>
      >Last but not least, I would highly recomend the book of the current Pontiff on Christ:
      >
      >Jesus von Nazareth - 1. Teil: Von der Taufe im Jordan bis zur Verkl�rung, Milano (RCS Libri S.p.A.) 2007,
      >
      >where Pope Benedikt XVI. makes many comparisons between Christianism and Judaism, through the eyes
      >of a Jewish Priest. I hope this helps.
      >
      >Best regards,
      >
      >Dr. Dr. Amanda-Alice Maravelia
      >
      >Hellenic Institute of Egyptology
      >http://hiegaker.wordpress.com
      >
      >
      >
      >
      >
      >To: ane-2@yahoogroups.com
      >From: dgrolin@...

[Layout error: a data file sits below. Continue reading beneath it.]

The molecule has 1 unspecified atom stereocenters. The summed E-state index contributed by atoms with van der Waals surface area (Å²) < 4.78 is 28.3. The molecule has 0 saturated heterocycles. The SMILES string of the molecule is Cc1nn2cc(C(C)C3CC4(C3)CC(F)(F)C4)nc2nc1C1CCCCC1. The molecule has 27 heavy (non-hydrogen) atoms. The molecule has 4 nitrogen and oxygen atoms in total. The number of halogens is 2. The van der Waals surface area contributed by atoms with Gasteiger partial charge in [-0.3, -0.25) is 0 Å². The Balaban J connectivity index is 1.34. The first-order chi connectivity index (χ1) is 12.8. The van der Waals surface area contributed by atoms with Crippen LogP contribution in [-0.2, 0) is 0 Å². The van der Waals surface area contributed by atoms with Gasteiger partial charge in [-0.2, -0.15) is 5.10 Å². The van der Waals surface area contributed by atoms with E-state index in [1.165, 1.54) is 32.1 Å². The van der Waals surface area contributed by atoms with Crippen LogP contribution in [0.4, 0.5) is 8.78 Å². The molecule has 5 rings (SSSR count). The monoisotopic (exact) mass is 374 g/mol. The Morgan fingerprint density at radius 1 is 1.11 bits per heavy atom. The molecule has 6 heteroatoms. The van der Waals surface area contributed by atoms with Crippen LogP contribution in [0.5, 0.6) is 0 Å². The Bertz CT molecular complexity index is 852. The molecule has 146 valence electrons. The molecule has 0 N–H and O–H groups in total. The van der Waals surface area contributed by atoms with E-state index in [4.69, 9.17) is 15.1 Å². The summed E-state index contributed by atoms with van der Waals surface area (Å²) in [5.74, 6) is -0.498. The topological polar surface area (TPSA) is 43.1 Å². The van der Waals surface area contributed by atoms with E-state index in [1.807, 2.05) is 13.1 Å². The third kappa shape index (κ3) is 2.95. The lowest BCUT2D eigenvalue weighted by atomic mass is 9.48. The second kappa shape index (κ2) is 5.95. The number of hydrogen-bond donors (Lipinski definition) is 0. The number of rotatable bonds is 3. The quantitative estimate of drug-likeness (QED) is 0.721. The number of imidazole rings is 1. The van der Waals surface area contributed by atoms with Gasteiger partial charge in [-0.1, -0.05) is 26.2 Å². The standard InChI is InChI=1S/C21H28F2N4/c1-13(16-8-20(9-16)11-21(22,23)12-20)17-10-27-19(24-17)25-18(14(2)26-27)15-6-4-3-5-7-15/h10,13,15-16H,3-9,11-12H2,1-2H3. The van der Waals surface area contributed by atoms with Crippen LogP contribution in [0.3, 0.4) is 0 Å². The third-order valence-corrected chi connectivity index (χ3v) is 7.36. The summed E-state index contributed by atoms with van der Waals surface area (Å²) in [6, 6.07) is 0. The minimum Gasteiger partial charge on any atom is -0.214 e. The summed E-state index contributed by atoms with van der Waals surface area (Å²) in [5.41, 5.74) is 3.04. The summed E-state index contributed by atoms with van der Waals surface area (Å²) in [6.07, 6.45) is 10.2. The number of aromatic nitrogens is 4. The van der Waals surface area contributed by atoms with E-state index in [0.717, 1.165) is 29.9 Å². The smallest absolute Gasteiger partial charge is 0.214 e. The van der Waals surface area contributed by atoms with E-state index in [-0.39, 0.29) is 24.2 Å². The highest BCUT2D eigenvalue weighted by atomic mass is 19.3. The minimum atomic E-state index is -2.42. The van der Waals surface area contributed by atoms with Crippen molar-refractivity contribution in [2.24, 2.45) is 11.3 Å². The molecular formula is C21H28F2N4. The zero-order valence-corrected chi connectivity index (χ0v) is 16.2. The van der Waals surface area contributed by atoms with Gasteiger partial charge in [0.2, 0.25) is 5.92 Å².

>Date: Wed, 12 Dec 2012 06:49:18 -0800
      >Subject: [ANE-2] Archaeology of salvation
      >
      >
      >
      >
      >
      >Dear everyone,
      >
      >I am trying to uncover the various turns
      >(in Foucaultian terms) in the idea of salvation. As I read the Hebrew Bible, it
      >seems that salvation is closely tied to the idea of a national covenant, and
      >that salvation with the territorial integrity of the Hebrew people. I have the
      >studied the development of individualism in the wake of the collapse of
      >Feudalism in Europe and the proliferation of class. However, it seems to me
      >that there were significant turns before that. Surely the cosmopolitanism that
      >Hellenism brought dislodged the individual�s relationship with religious
      >affiliations from the geographic origin, but did this reorient ideas about one�s